Monday, June 7, 2010

The Hunger Games by Suzanne Collins

Trey and I downloaded this as an audio book for a recent road trip. Although I'm always partial to reading the book rather than listening to it, the narrator for this particular audio book was excellent and I'd actually recommend it. She drifts between character's voices and the narration smoothly with several distinct voices that add a nice bit of color to the narration.

The first book in a trilogy, The Hunger Games opens us up to a to a future dystopia where North America ceases to be broken into states and countries. There's just one, Panem, consisting of a capitol and 12 districts. Seventy years ago in Panem's history, the districts rebelled against the capitol and are now punished yearly through the Hunger Games, a competition that pits children between 12-18 years of age - a boy and a girl from each district - against each other to the death. Reminiscent of the movie, Running Man, the children are given weapons, trained, coached, and helped along the way by sponsors as they struggle to survive in the Hunger Games arena.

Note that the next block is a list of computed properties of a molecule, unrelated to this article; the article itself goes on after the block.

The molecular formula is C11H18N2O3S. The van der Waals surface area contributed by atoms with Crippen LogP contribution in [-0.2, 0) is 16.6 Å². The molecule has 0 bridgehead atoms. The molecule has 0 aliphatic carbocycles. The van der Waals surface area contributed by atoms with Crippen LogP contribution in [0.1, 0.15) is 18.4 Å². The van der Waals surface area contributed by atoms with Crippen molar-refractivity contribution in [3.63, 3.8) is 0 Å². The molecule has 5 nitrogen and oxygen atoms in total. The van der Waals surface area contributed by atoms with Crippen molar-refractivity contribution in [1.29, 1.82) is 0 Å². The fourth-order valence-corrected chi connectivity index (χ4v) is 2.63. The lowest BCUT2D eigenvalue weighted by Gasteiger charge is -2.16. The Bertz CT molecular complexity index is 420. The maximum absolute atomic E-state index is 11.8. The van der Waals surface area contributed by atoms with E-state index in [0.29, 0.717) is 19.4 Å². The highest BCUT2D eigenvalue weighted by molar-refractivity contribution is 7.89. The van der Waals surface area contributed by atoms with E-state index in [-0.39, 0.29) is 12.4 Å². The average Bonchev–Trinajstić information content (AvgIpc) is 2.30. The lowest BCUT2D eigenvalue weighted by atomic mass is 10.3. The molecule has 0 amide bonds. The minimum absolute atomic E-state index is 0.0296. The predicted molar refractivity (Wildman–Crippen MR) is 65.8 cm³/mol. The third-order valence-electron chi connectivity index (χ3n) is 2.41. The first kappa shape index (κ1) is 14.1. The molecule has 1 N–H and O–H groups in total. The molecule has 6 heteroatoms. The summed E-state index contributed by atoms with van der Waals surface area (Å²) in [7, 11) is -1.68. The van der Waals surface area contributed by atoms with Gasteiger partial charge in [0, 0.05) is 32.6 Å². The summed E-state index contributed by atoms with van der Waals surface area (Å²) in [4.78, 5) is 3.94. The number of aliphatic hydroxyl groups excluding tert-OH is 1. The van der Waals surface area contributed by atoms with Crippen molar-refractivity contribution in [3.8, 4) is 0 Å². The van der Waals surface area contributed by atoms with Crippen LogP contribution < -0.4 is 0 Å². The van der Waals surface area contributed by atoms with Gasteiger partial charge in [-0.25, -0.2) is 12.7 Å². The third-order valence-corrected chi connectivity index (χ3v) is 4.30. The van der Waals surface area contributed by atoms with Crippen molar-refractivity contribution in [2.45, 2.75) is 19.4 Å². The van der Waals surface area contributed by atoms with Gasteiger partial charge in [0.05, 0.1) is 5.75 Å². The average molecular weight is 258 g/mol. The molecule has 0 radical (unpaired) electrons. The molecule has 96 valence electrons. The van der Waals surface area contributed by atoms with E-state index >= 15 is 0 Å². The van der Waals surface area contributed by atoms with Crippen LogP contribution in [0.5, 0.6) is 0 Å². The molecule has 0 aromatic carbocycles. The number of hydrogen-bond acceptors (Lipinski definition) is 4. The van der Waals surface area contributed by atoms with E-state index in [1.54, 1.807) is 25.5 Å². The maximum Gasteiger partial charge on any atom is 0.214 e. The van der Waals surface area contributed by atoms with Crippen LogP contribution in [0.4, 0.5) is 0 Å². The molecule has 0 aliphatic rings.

The story is told through the eyes of Katniss Everdeen the female "tribute" sent from District 12 to compete in lieu if her younger sister who was initially chosen in the lottery. Katniss comes from a poor family, but is a skilled hunter. Peeta is the boy chosen from District 12. A baker's son, Peeta enters the games with fewer physical survival skills than Katniss. Both children play the game intelligently - giving them a fighting chance at survival.

Living in poverty, winning the games is the only hope these children have to improve and protect their lives. This dire predicament transforms all types of children into killers, some Tributes have trained their whole lives to survive the games, while others are practically helpless. Everyone has their own set of skills and their own array of advantages and disadvantages. You have no idea who's going to win.

Forced to watch the games live, the people of Panem place bets on who will win and attempt to scrape together money to sponsor a child, sending in a much-needed gift for a participant of their choice. This gives a distinct advantage to the popular players since these gifts could mean the difference between life and death for that child.

The Hunger Games is a young-adult novel with definite appeal to for an older crowd. The story is engaging, full of graphic description, social commentary on the cruelty of a corrupt political regime, and intelligent, driven characters that you begin to root for to win. While there are elements of science fiction to the novel, it's completely accessible for anyone and a very exciting read. Trey and I are looking forward to the next two books in the trilogy.

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